Monday, May 13, 2024

Grief is for People

Grief Is for PeopleGrief Is for People by Sloane Crosley
My rating: 3 of 5 stars

A sprightly book about grieving and loss, full of snappy lines and trenchant observations, arranged in the Kubler-Ross stages of grief (Denial, Bargaining, Anger, Depression and Acceptance) although the last is simply Afterward as Crosley never really accepts her loss. Drawn in from the first page by the burglary of her jewelry, as I've had the same happen to me, I admired her chutzpah in pursuing leads to find the missing pieces as well as the hollow feelings, the frustration.
But most of the book describes her friend Russell, who was also her publicist boss at Knopf Vintage, and her grief at losing him: "I am disgusted by the universal truths of grief, by the platitudes. I don't want to make my way through the coming stages..." Her losses left a hole in her heart which "was like a wind tunnel that whistled straight through until dawn."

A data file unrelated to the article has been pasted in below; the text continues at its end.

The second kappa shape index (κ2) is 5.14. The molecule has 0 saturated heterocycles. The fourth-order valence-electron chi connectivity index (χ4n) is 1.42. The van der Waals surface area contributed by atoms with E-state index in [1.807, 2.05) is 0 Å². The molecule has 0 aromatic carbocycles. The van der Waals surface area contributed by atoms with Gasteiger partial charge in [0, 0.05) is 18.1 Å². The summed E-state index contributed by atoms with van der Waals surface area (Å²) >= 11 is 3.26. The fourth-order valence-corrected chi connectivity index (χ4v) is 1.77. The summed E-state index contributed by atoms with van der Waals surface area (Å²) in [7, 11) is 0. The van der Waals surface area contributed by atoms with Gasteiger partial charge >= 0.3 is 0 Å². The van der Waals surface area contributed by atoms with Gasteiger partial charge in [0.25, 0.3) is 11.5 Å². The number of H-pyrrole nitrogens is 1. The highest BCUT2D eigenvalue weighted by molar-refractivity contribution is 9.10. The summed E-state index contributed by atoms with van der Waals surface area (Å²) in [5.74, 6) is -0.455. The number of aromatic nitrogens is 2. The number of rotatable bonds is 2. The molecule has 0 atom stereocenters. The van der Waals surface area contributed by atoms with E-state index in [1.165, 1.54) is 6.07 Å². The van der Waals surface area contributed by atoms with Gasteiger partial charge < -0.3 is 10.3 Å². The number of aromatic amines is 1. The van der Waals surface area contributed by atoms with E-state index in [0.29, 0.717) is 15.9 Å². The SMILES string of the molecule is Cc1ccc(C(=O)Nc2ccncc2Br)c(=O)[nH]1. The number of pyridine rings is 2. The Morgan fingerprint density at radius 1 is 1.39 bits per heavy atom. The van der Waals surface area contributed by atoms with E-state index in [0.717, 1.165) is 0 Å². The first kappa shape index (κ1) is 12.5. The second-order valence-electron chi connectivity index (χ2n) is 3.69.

The end of the book describes New York City in quarantine and any urban dweller can identify with it ("What about the cabdrivers? What about the umbrella guys who manifest at the first drop? What about the theater? What about zoos?..flea markets?") making her feel like her "life had been petrified in ash."
She's a smart, talented writer and I read her book straight through, but, for me, her "trademark wit" interferes with the story.

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